Monday – Second Week of Great Lent – Ladder Readings

MONDAY OF THE SECOND WEEK
OF THE GREAT LENT

THIRD HOUR

72. Those sick souls who try out a physician and receive help from him, and then abandon him out of preference for another before they are completely healed, deserve every punishment from God. Do not run from the hand of him who has brought you to the Lord, for you will never in your life esteem anyone like him.

73. It is dangerous for an inexperienced soldier to leave his regiment and engage in single combat. And it is not without peril for a monk to attempt the solitary life before he has had much experience and practice in the struggle with the animal passions. The one subjects his body to danger, the other risks his soul. Two are better than one, says Scripture. That is to say, “It is better for a son to be with his father, and to struggle with his attachments with the help of the divine power of the Holy Spirit.” He who deprives a blind man of his leader, a flock of its shepherd, a lost man of his guide, a child of its father, a patient of his doctor, a ship of its pilot, imperils all. And he who attempts unaided to struggle with the spirits gets killed by them.

74. Let those entering a hospital for the first time indicate their pains, and let those entering upon obedience show their humility. For the former, the first sign of their health is the relief of their pains, and for the latter a growing self-condemnation; and there is no other sign so unerring.

75. Let your conscience be the mirror of your obedience, and it is enough.

76. Those living in silence subject to a father, have only demons working against them. But those living in a community struggle with demons and human beings. The former, being always under the eyes of the master, keep his commands more strictly; but the latter, on account of his absence, break them to some extent. However, those who are careful and industrious more than make up for this failing by enduring collisions and knocks, and win double crowns.

77. Let us keep guard over ourselves with all care. For when a harbour is full of ships it is easy for them to get crushed by each other, especially if they are secretly riddled with bad temper as by some worm.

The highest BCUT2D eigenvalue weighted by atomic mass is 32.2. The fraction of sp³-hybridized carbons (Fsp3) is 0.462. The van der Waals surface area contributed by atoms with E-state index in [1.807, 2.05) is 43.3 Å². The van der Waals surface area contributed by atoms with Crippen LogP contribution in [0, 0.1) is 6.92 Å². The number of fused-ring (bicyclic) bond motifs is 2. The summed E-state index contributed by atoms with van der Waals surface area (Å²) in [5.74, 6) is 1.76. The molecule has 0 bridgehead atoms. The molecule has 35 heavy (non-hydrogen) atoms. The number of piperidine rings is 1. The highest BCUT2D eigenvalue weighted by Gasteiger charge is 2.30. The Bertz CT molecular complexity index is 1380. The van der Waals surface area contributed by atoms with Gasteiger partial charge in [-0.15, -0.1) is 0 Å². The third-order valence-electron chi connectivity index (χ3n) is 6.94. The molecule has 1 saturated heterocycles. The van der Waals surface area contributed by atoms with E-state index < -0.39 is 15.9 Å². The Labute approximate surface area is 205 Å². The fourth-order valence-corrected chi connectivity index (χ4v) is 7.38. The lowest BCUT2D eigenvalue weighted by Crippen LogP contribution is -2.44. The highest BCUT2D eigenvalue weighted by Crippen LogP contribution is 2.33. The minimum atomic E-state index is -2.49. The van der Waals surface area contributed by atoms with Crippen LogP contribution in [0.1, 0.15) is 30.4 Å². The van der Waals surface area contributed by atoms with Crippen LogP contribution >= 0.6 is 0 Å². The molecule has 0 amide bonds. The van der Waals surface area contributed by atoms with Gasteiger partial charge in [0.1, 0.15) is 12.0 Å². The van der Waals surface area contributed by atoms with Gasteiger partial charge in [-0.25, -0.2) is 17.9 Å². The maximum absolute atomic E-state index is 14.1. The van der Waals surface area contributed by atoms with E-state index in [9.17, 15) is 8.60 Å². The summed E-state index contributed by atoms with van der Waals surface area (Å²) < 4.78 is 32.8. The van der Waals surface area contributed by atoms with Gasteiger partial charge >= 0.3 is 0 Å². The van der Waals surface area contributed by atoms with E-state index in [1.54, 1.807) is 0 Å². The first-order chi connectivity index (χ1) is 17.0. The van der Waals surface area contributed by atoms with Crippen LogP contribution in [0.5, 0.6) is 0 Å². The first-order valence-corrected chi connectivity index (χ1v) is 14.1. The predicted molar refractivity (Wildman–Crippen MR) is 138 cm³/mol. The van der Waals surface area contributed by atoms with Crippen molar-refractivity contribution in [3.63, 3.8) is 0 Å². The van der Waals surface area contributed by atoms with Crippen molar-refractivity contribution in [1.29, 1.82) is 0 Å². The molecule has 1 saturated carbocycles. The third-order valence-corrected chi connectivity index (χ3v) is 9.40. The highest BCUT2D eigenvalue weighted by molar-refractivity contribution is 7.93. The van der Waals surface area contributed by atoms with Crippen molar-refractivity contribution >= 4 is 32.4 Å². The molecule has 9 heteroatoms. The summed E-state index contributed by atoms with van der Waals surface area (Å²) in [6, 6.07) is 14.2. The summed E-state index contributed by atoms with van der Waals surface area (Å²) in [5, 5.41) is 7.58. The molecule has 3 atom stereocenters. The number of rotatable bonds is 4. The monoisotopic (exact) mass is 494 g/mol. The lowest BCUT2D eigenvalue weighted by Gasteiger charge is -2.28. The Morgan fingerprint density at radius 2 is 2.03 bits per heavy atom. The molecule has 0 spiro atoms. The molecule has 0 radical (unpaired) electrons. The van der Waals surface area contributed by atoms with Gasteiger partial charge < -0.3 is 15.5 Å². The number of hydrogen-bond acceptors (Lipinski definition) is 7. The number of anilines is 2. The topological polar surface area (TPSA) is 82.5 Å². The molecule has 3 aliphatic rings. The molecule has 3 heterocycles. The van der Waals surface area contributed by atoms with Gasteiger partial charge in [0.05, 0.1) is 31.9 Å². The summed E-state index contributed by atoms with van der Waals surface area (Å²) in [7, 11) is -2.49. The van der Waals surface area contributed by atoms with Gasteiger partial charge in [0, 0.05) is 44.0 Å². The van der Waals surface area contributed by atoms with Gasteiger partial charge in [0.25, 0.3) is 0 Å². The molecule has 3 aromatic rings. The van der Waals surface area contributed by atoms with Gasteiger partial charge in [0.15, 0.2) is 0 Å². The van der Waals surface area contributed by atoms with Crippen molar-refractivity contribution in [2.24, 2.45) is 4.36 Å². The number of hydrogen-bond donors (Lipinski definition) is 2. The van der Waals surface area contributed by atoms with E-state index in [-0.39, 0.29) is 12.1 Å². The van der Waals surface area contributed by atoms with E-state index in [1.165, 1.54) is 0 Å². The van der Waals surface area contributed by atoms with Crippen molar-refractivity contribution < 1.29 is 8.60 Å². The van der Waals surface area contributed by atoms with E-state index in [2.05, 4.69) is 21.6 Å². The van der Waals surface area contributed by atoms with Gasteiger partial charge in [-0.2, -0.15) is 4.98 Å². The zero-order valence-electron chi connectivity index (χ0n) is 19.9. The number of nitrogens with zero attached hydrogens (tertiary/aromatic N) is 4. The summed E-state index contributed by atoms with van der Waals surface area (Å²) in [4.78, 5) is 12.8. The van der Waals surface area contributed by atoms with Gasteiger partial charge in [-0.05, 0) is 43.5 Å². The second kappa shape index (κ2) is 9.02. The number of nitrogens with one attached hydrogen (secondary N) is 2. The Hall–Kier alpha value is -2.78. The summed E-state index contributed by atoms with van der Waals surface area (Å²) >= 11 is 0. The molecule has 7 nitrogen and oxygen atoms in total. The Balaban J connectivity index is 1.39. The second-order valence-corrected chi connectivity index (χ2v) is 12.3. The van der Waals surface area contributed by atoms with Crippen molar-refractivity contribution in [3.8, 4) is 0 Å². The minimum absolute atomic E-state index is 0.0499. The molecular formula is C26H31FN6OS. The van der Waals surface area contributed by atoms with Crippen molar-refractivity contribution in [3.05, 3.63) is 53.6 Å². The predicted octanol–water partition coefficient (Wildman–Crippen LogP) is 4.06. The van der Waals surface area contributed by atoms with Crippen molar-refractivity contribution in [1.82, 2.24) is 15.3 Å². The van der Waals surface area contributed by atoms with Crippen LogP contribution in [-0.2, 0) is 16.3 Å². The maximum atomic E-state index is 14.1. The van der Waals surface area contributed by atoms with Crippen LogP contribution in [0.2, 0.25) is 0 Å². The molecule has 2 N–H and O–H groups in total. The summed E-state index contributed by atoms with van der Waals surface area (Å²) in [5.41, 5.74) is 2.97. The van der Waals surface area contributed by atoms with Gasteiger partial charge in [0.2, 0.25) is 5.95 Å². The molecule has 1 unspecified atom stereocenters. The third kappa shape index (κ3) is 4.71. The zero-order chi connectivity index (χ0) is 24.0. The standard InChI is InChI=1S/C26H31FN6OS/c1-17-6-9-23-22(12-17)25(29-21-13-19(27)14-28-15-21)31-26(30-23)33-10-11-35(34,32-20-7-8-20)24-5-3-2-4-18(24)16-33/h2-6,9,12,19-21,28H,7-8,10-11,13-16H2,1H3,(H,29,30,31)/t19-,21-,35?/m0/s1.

78. Let us practise extreme silence and ignorance in the presence of the superior. For a silent man is a son of wisdom, always acquiring much knowledge.

79. I have seen a religious who used to snatch the words from his superior’s lips, but I despaired of his obedience when I saw it led to pride and not to humility.

80. Let us keep wide awake with all vigilance, take care with all carefulness, watch with all watchfulness as to when and how service should be preferred to prayer. For you cannot do all things at all times.

81. Attend to yourself in the presence of your brethren, and never try to appear more correct than they are in any circumstance whatever. For if you do, you will have wrought a double ill: you will sting them by your false and hypocritical zeal and you will give yourself a motive for presumption.

82. Be zealous within your soul, without showing it in the least outwardly, either by visible sign or by word or by a hint. And you will only do this when you stop looking down on your neighbour. But if you are still inclined to do this, become like your brethren so that you do not differ from them simply in being conceited.

83. I saw an inexperienced disciple who in the presence of certain people boasted of the achievements of his teacher, thinking to win glory for himself from another’s harvest, but he only earned for himself dishonour, for everybody asked him: “But how could a good tree grow such a barren branch?”

84. It is not when we courageously endure the derision of our father that we are judged patient, but when we endure it from all manner of men. For we bear with our father both out of respect and as a duty to him.

85. Eagerly drink scorn and insult as the water of life from everyone who wants to give you the drink that cleanses from lust. Then a deep purity will dawn in your soul and the divine light will not grow dim in your heart.

86. If anyone sees that the brotherhood is appeased by his efforts he should not boast of it in his heart, because thieves are around. Always remember Him who said: When you have done all that is commanded you, say, We are unprofitable servants; we have only done what we were bound to do. The judgment on our labours we shall know at the time of our death.